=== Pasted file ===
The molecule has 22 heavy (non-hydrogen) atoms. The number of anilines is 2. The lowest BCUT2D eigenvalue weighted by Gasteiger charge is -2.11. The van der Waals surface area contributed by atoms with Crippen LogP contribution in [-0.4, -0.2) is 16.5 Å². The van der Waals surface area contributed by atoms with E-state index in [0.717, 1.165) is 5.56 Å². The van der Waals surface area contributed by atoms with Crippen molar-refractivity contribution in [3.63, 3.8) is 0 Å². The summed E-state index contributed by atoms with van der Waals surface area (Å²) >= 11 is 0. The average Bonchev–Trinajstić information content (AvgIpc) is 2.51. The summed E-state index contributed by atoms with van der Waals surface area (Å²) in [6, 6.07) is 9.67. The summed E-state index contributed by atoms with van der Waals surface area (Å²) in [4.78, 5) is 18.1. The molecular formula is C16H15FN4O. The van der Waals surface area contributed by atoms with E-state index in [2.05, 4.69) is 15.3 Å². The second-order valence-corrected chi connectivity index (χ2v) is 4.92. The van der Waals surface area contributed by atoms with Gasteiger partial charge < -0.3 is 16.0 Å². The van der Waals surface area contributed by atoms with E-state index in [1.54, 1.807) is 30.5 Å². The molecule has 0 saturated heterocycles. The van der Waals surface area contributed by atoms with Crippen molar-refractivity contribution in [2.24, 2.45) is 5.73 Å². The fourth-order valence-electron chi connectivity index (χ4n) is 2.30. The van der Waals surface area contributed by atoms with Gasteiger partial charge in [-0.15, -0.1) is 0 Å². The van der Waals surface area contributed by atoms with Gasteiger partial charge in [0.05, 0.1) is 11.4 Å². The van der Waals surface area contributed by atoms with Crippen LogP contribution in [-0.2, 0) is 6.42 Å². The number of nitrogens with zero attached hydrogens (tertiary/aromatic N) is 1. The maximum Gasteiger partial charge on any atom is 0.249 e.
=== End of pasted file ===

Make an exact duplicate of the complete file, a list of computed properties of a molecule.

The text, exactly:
The molecule has 22 heavy (non-hydrogen) atoms. The number of anilines is 2. The lowest BCUT2D eigenvalue weighted by Gasteiger charge is -2.11. The van der Waals surface area contributed by atoms with Crippen LogP contribution in [-0.4, -0.2) is 16.5 Å². The van der Waals surface area contributed by atoms with E-state index in [0.717, 1.165) is 5.56 Å². The van der Waals surface area contributed by atoms with Crippen molar-refractivity contribution in [3.63, 3.8) is 0 Å². The summed E-state index contributed by atoms with van der Waals surface area (Å²) >= 11 is 0. The average Bonchev–Trinajstić information content (AvgIpc) is 2.51. The summed E-state index contributed by atoms with van der Waals surface area (Å²) in [6, 6.07) is 9.67. The summed E-state index contributed by atoms with van der Waals surface area (Å²) in [4.78, 5) is 18.1. The molecular formula is C16H15FN4O. The van der Waals surface area contributed by atoms with E-state index in [2.05, 4.69) is 15.3 Å². The second-order valence-corrected chi connectivity index (χ2v) is 4.92. The van der Waals surface area contributed by atoms with Gasteiger partial charge < -0.3 is 16.0 Å². The van der Waals surface area contributed by atoms with E-state index in [1.54, 1.807) is 30.5 Å². The molecule has 0 saturated heterocycles. The van der Waals surface area contributed by atoms with Crippen molar-refractivity contribution in [2.24, 2.45) is 5.73 Å². The fourth-order valence-electron chi connectivity index (χ4n) is 2.30. The van der Waals surface area contributed by atoms with Gasteiger partial charge in [-0.15, -0.1) is 0 Å². The van der Waals surface area contributed by atoms with Gasteiger partial charge in [0.05, 0.1) is 11.4 Å². The van der Waals surface area contributed by atoms with Crippen LogP contribution in [-0.2, 0) is 6.42 Å². The number of nitrogens with zero attached hydrogens (tertiary/aromatic N) is 1. The maximum Gasteiger partial charge on any atom is 0.249 e.